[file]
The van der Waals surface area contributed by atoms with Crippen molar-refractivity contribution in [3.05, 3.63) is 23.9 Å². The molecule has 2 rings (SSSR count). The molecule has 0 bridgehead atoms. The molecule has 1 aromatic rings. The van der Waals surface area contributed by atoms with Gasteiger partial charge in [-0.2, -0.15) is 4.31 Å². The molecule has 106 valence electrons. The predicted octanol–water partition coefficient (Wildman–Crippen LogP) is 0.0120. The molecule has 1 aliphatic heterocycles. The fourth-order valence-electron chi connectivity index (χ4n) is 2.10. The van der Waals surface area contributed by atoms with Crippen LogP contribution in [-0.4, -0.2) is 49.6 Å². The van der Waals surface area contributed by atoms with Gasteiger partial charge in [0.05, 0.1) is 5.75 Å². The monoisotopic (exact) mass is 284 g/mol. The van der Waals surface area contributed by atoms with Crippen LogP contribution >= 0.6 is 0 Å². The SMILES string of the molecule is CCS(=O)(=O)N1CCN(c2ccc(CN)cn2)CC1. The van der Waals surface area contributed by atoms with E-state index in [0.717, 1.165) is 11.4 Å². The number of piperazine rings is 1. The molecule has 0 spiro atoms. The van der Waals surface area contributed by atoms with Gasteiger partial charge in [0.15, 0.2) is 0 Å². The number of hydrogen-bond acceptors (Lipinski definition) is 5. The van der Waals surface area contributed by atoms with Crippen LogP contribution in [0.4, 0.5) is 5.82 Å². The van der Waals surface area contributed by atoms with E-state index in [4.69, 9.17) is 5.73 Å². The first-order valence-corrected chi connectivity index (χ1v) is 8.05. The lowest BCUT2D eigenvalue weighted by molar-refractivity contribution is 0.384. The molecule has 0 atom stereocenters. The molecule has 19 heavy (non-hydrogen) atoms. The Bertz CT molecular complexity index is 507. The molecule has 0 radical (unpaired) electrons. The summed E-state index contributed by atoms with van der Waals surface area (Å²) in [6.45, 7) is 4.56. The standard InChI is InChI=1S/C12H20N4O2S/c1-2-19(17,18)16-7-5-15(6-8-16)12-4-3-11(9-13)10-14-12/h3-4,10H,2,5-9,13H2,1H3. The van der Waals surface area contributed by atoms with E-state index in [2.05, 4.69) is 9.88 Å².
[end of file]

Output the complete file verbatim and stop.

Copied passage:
The van der Waals surface area contributed by atoms with Crippen molar-refractivity contribution in [3.05, 3.63) is 23.9 Å². The molecule has 2 rings (SSSR count). The molecule has 0 bridgehead atoms. The molecule has 1 aromatic rings. The van der Waals surface area contributed by atoms with Gasteiger partial charge in [-0.2, -0.15) is 4.31 Å². The molecule has 106 valence electrons. The predicted octanol–water partition coefficient (Wildman–Crippen LogP) is 0.0120. The molecule has 1 aliphatic heterocycles. The fourth-order valence-electron chi connectivity index (χ4n) is 2.10. The van der Waals surface area contributed by atoms with Crippen LogP contribution in [-0.4, -0.2) is 49.6 Å². The van der Waals surface area contributed by atoms with Gasteiger partial charge in [0.05, 0.1) is 5.75 Å². The monoisotopic (exact) mass is 284 g/mol. The van der Waals surface area contributed by atoms with Crippen LogP contribution >= 0.6 is 0 Å². The SMILES string of the molecule is CCS(=O)(=O)N1CCN(c2ccc(CN)cn2)CC1. The van der Waals surface area contributed by atoms with E-state index in [0.717, 1.165) is 11.4 Å². The number of piperazine rings is 1. The molecule has 0 spiro atoms. The van der Waals surface area contributed by atoms with Gasteiger partial charge in [0.15, 0.2) is 0 Å². The number of hydrogen-bond acceptors (Lipinski definition) is 5. The van der Waals surface area contributed by atoms with Crippen LogP contribution in [0.4, 0.5) is 5.82 Å². The van der Waals surface area contributed by atoms with E-state index in [4.69, 9.17) is 5.73 Å². The first-order valence-corrected chi connectivity index (χ1v) is 8.05. The lowest BCUT2D eigenvalue weighted by molar-refractivity contribution is 0.384. The molecule has 0 atom stereocenters. The molecule has 19 heavy (non-hydrogen) atoms. The Bertz CT molecular complexity index is 507. The molecule has 0 radical (unpaired) electrons. The summed E-state index contributed by atoms with van der Waals surface area (Å²) in [6.45, 7) is 4.56. The standard InChI is InChI=1S/C12H20N4O2S/c1-2-19(17,18)16-7-5-15(6-8-16)12-4-3-11(9-13)10-14-12/h3-4,10H,2,5-9,13H2,1H3. The van der Waals surface area contributed by atoms with E-state index in [2.05, 4.69) is 9.88 Å².